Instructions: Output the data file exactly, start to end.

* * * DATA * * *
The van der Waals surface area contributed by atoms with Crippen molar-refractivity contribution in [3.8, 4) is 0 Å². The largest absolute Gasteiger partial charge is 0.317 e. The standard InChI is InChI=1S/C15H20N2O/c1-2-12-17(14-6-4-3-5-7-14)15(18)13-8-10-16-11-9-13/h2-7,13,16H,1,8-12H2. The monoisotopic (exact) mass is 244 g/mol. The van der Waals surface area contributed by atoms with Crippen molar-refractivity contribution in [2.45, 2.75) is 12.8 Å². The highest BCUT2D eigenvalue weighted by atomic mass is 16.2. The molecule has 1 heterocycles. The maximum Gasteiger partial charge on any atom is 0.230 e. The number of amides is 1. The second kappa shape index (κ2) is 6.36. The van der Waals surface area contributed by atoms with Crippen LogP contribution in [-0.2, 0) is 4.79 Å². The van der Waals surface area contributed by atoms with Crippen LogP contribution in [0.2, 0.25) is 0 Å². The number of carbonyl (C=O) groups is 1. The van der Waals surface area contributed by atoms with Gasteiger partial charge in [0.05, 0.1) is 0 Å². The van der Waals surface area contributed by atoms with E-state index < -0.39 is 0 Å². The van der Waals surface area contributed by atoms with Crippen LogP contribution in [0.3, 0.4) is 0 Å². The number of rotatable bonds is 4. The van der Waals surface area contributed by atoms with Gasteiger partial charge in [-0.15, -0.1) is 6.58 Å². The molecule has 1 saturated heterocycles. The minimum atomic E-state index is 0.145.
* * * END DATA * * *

The van der Waals surface area contributed by atoms with Crippen molar-refractivity contribution in [3.8, 4) is 0 Å². The largest absolute Gasteiger partial charge is 0.317 e. The standard InChI is InChI=1S/C15H20N2O/c1-2-12-17(14-6-4-3-5-7-14)15(18)13-8-10-16-11-9-13/h2-7,13,16H,1,8-12H2. The monoisotopic (exact) mass is 244 g/mol. The van der Waals surface area contributed by atoms with Crippen molar-refractivity contribution in [2.45, 2.75) is 12.8 Å². The highest BCUT2D eigenvalue weighted by atomic mass is 16.2. The molecule has 1 heterocycles. The maximum Gasteiger partial charge on any atom is 0.230 e. The number of amides is 1. The second kappa shape index (κ2) is 6.36. The van der Waals surface area contributed by atoms with Crippen LogP contribution in [-0.2, 0) is 4.79 Å². The van der Waals surface area contributed by atoms with Crippen LogP contribution in [0.2, 0.25) is 0 Å². The number of carbonyl (C=O) groups is 1. The van der Waals surface area contributed by atoms with Gasteiger partial charge in [0.05, 0.1) is 0 Å². The van der Waals surface area contributed by atoms with E-state index < -0.39 is 0 Å². The van der Waals surface area contributed by atoms with Crippen LogP contribution in [0.3, 0.4) is 0 Å². The number of rotatable bonds is 4. The van der Waals surface area contributed by atoms with Gasteiger partial charge in [-0.15, -0.1) is 6.58 Å². The molecule has 1 saturated heterocycles. The minimum atomic E-state index is 0.145.